Biodiesel pumped into Queenstown's tourism industry

A group of Queenstown tourism operators will use and test biodiesel this year in what is touted as the country's first public biodiesel consortium. Developed by Otago Polytechnic's Centre for Sustainable Practice, the consortium involves about 30 Queenstown operators that will run their vehicles on 20% biodiesel mixed with standard diesel, for 12 months. The programme will test the compatibility of everything from four-wheel drive vehicles to 53-seater buses, particularly over extreme temperatures in winter and next summer.

A group of Queenstown tourism operators will use and test biodiesel this year in what is touted as the country’s first public biodiesel consortium.

Developed by Otago Polytechnic’s Centre for Sustainable Practice, the consortium involves about 30 Queenstown operators that will run their vehicles on 20% biodiesel mixed with standard diesel, for 12 months.

The programme will test the compatibility of everything from four-wheel drive vehicles to 53-seater buses, particularly over extreme temperatures in winter and next summer.

The centre hoped 100% biodiesel would be used in the future. It said 100% biodiesel suited marine vessels and it hoped to introduce it to local marine players next.

Fuel is supplied by Allied Petroleum, which sources fuel from state-owned Solid Energy’s Biodiesel New Zealand business, which converts used cooking oil from around the South Island to biodiesel.

The Energy Efficiency and Conservation Authority (EECA) administers the government’s biodiesel grants scheme. Chief executive Mike Underhill said the grants helped biodiesel blends to compete with ordinary diesel on price.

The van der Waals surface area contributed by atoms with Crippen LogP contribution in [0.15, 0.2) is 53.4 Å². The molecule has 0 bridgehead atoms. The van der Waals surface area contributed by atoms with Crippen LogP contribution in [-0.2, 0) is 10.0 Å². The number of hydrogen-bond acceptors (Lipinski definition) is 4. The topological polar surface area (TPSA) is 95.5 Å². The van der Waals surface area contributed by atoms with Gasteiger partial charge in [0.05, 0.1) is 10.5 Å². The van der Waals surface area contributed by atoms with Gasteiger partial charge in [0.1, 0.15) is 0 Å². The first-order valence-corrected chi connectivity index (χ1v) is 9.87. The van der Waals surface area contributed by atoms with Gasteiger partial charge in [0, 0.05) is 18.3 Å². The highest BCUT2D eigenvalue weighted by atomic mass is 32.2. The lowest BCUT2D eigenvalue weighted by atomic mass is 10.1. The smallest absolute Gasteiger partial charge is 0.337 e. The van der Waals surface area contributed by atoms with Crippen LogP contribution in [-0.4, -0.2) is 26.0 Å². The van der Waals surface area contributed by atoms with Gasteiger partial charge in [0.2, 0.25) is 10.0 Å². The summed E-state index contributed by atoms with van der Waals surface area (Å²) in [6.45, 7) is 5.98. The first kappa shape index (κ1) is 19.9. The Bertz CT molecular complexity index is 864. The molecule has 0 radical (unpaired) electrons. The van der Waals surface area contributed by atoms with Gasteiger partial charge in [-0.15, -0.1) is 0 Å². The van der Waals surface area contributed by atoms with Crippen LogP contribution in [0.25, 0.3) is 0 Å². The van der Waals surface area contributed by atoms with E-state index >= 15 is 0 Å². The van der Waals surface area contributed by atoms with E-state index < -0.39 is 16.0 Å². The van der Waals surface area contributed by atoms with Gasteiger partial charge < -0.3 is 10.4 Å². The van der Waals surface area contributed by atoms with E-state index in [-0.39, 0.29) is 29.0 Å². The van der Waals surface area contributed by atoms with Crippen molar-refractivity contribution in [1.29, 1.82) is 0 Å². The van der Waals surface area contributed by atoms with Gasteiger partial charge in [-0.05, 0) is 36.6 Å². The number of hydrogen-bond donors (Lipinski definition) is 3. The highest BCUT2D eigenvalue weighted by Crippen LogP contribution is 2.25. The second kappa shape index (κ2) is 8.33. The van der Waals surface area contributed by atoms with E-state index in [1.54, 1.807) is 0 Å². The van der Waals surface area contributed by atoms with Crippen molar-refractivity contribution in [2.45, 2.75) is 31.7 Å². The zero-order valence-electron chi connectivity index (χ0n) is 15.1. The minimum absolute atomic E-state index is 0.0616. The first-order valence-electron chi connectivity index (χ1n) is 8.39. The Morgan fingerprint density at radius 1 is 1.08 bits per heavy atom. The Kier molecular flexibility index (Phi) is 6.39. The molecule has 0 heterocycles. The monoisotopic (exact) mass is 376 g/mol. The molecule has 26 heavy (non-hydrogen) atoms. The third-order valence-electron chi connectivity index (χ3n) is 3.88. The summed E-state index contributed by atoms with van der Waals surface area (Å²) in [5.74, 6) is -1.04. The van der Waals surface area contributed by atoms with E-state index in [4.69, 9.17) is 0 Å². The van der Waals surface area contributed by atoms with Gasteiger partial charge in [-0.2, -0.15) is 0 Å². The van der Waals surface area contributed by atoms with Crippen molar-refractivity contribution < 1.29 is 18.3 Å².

Under the grant scheme up to 42.5 cents per litre for biodiesel or biodiesel content of a biodiesel blend is available to biodiesel producers (based on sales).

EECA also contributed $22,450 to the project, which was used to run workshops for local tourism operators and to develop tender documents (for supply - in this case won by Allied) that can now be used in other interested regions.

“Using biodiesel-blended fuel offers businesses a marketing advantage, particularly in the tourist sector, where visitors are sensitive to environmentally friendly products and services,” Mr Underhill said.

Queenstown Lakes District Council supplied land and seed funding for the refuelling facility along with regional tourism organisation Destination Queenstown.

Destination Queenstown chief executive Tony Everitt said it was an important step forward for tourism.

“This will reflect positively on Queenstown as a destination for an increasingly environmentally aware and sustainability-focused visitor market. Queenstown is the jewel in New Zealand’s tourism crown and it’s very exciting to see many of the country’s major tourism players coming together to build a more sustainable future.”

Biodiesel consortium leader Steve Henry said the project relied on community support, which was focused on developing sustainable practice.

“This isn’t about tree hugging – it’s about fuel security and being serious about our triple bottom line to widen our thinking to evaluate our economic, environmental and social performance.”

For a one-off $50 fee, diesel vehicles could join the consortium, using a swipecard to fill up at a biodiesel pump station at the Lakeview Holiday Park.

Companies already part of the consortium include Nomad Safaris, Kiwi Discovery and Queenstown Rafting, Dart River Jet Safaris, Shotover Jet, Ziptrek Tours and Appellation Wine Tours.

The centre said the 12-month project could be a pilot for the rest of the country.

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